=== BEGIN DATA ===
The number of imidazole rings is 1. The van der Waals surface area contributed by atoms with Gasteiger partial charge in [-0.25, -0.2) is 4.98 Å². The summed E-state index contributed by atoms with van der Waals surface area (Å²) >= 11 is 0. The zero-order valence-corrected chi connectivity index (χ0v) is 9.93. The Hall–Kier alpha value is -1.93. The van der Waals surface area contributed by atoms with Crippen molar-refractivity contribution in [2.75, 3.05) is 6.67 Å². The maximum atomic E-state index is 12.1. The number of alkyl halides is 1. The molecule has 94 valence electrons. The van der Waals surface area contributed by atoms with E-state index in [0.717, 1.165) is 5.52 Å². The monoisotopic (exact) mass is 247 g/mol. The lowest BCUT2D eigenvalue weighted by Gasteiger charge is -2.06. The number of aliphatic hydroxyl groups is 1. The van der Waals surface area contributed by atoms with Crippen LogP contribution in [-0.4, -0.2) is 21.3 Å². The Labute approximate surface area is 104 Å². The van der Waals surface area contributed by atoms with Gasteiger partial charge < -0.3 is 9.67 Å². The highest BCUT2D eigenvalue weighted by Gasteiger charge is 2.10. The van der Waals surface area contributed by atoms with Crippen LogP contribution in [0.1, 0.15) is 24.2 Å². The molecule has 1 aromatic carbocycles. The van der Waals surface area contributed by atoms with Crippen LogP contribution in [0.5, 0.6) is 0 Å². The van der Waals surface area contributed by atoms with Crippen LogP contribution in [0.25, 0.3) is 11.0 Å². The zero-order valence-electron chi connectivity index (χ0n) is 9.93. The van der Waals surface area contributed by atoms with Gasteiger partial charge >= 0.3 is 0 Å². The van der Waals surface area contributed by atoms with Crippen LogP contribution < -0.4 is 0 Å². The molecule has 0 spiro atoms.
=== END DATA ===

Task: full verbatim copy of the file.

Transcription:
The number of imidazole rings is 1. The van der Waals surface area contributed by atoms with Gasteiger partial charge in [-0.25, -0.2) is 4.98 Å². The summed E-state index contributed by atoms with van der Waals surface area (Å²) >= 11 is 0. The zero-order valence-corrected chi connectivity index (χ0v) is 9.93. The Hall–Kier alpha value is -1.93. The van der Waals surface area contributed by atoms with Crippen molar-refractivity contribution in [2.75, 3.05) is 6.67 Å². The maximum atomic E-state index is 12.1. The number of alkyl halides is 1. The molecule has 94 valence electrons. The van der Waals surface area contributed by atoms with E-state index in [0.717, 1.165) is 5.52 Å². The monoisotopic (exact) mass is 247 g/mol. The lowest BCUT2D eigenvalue weighted by Gasteiger charge is -2.06. The number of aliphatic hydroxyl groups is 1. The van der Waals surface area contributed by atoms with Crippen LogP contribution in [-0.4, -0.2) is 21.3 Å². The Labute approximate surface area is 104 Å². The van der Waals surface area contributed by atoms with Gasteiger partial charge < -0.3 is 9.67 Å². The highest BCUT2D eigenvalue weighted by Gasteiger charge is 2.10. The van der Waals surface area contributed by atoms with Crippen LogP contribution in [0.1, 0.15) is 24.2 Å². The molecule has 1 aromatic carbocycles. The van der Waals surface area contributed by atoms with Crippen LogP contribution in [0.5, 0.6) is 0 Å². The van der Waals surface area contributed by atoms with Crippen LogP contribution in [0.25, 0.3) is 11.0 Å². The zero-order valence-electron chi connectivity index (χ0n) is 9.93. The van der Waals surface area contributed by atoms with Gasteiger partial charge >= 0.3 is 0 Å². The van der Waals surface area contributed by atoms with Crippen LogP contribution < -0.4 is 0 Å². The molecule has 0 spiro atoms.